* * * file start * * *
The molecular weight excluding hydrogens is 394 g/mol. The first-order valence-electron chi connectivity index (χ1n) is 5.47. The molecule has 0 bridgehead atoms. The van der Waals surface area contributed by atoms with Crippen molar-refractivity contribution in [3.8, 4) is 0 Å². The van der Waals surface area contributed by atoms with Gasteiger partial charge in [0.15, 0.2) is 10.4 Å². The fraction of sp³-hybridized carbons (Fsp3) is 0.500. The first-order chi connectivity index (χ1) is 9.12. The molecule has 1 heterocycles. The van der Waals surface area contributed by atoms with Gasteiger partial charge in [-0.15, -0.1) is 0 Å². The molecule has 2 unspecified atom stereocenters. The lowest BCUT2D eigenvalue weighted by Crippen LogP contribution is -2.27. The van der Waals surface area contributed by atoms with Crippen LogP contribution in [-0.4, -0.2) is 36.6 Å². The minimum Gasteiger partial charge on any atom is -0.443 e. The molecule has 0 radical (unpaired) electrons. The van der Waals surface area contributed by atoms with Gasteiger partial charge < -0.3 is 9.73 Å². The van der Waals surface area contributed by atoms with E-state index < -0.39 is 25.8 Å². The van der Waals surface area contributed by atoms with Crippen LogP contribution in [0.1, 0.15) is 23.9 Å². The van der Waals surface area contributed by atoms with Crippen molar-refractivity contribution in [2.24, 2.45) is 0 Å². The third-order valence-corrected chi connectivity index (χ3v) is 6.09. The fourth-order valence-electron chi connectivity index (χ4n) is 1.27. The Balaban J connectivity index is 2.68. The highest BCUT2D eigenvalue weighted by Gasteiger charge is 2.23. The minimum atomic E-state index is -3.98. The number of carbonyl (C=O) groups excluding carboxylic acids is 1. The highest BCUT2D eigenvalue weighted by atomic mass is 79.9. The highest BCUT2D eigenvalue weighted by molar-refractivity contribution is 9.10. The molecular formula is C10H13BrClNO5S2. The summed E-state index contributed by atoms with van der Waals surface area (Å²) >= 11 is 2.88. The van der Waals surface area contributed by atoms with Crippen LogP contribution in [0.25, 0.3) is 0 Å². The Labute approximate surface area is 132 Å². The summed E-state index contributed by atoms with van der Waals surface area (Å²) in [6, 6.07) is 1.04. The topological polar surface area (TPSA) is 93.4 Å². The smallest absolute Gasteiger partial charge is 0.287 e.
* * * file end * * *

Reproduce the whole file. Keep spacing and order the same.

The molecular weight excluding hydrogens is 394 g/mol. The first-order valence-electron chi connectivity index (χ1n) is 5.47. The molecule has 0 bridgehead atoms. The van der Waals surface area contributed by atoms with Crippen molar-refractivity contribution in [3.8, 4) is 0 Å². The van der Waals surface area contributed by atoms with Gasteiger partial charge in [0.15, 0.2) is 10.4 Å². The fraction of sp³-hybridized carbons (Fsp3) is 0.500. The first-order chi connectivity index (χ1) is 9.12. The molecule has 1 heterocycles. The van der Waals surface area contributed by atoms with Gasteiger partial charge in [-0.15, -0.1) is 0 Å². The molecule has 2 unspecified atom stereocenters. The lowest BCUT2D eigenvalue weighted by Crippen LogP contribution is -2.27. The van der Waals surface area contributed by atoms with Crippen LogP contribution in [-0.4, -0.2) is 36.6 Å². The minimum Gasteiger partial charge on any atom is -0.443 e. The molecule has 0 radical (unpaired) electrons. The van der Waals surface area contributed by atoms with Gasteiger partial charge < -0.3 is 9.73 Å². The van der Waals surface area contributed by atoms with E-state index < -0.39 is 25.8 Å². The van der Waals surface area contributed by atoms with Crippen LogP contribution in [0.1, 0.15) is 23.9 Å². The van der Waals surface area contributed by atoms with Crippen molar-refractivity contribution in [2.24, 2.45) is 0 Å². The third-order valence-corrected chi connectivity index (χ3v) is 6.09. The fourth-order valence-electron chi connectivity index (χ4n) is 1.27. The Balaban J connectivity index is 2.68. The highest BCUT2D eigenvalue weighted by Gasteiger charge is 2.23. The minimum atomic E-state index is -3.98. The number of carbonyl (C=O) groups excluding carboxylic acids is 1. The highest BCUT2D eigenvalue weighted by atomic mass is 79.9. The highest BCUT2D eigenvalue weighted by molar-refractivity contribution is 9.10. The molecular formula is C10H13BrClNO5S2. The summed E-state index contributed by atoms with van der Waals surface area (Å²) >= 11 is 2.88. The van der Waals surface area contributed by atoms with Crippen LogP contribution in [0.25, 0.3) is 0 Å². The Labute approximate surface area is 132 Å². The summed E-state index contributed by atoms with van der Waals surface area (Å²) in [6, 6.07) is 1.04. The topological polar surface area (TPSA) is 93.4 Å². The smallest absolute Gasteiger partial charge is 0.287 e.